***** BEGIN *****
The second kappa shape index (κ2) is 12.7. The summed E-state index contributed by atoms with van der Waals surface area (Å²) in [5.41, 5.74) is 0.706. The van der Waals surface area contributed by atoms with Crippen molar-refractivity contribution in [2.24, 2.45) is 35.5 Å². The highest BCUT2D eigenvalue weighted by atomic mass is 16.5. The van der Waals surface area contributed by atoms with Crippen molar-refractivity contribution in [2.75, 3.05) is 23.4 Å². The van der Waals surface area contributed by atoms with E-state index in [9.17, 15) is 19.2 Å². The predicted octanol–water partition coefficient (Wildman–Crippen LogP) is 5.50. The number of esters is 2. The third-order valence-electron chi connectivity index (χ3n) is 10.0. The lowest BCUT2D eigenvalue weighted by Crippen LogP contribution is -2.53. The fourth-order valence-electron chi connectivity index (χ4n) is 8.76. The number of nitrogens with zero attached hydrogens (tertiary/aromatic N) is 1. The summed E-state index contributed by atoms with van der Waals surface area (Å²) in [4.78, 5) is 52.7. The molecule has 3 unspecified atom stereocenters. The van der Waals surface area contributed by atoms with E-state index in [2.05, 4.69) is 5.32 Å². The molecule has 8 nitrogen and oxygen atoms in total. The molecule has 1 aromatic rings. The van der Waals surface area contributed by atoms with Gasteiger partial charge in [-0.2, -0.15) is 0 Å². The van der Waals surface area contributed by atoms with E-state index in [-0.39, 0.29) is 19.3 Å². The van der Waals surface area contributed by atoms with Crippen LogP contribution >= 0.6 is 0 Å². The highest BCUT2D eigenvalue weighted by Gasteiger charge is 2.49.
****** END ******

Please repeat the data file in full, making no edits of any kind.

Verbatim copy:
The second kappa shape index (κ2) is 12.7. The summed E-state index contributed by atoms with van der Waals surface area (Å²) in [5.41, 5.74) is 0.706. The van der Waals surface area contributed by atoms with Crippen molar-refractivity contribution in [2.24, 2.45) is 35.5 Å². The highest BCUT2D eigenvalue weighted by atomic mass is 16.5. The van der Waals surface area contributed by atoms with Crippen molar-refractivity contribution in [2.75, 3.05) is 23.4 Å². The van der Waals surface area contributed by atoms with E-state index in [9.17, 15) is 19.2 Å². The predicted octanol–water partition coefficient (Wildman–Crippen LogP) is 5.50. The number of esters is 2. The third-order valence-electron chi connectivity index (χ3n) is 10.0. The lowest BCUT2D eigenvalue weighted by Crippen LogP contribution is -2.53. The fourth-order valence-electron chi connectivity index (χ4n) is 8.76. The number of nitrogens with zero attached hydrogens (tertiary/aromatic N) is 1. The summed E-state index contributed by atoms with van der Waals surface area (Å²) in [4.78, 5) is 52.7. The molecule has 3 unspecified atom stereocenters. The van der Waals surface area contributed by atoms with E-state index in [2.05, 4.69) is 5.32 Å². The molecule has 8 nitrogen and oxygen atoms in total. The molecule has 1 aromatic rings. The van der Waals surface area contributed by atoms with Gasteiger partial charge in [-0.2, -0.15) is 0 Å². The van der Waals surface area contributed by atoms with E-state index in [-0.39, 0.29) is 19.3 Å². The van der Waals surface area contributed by atoms with Crippen LogP contribution >= 0.6 is 0 Å². The highest BCUT2D eigenvalue weighted by Gasteiger charge is 2.49.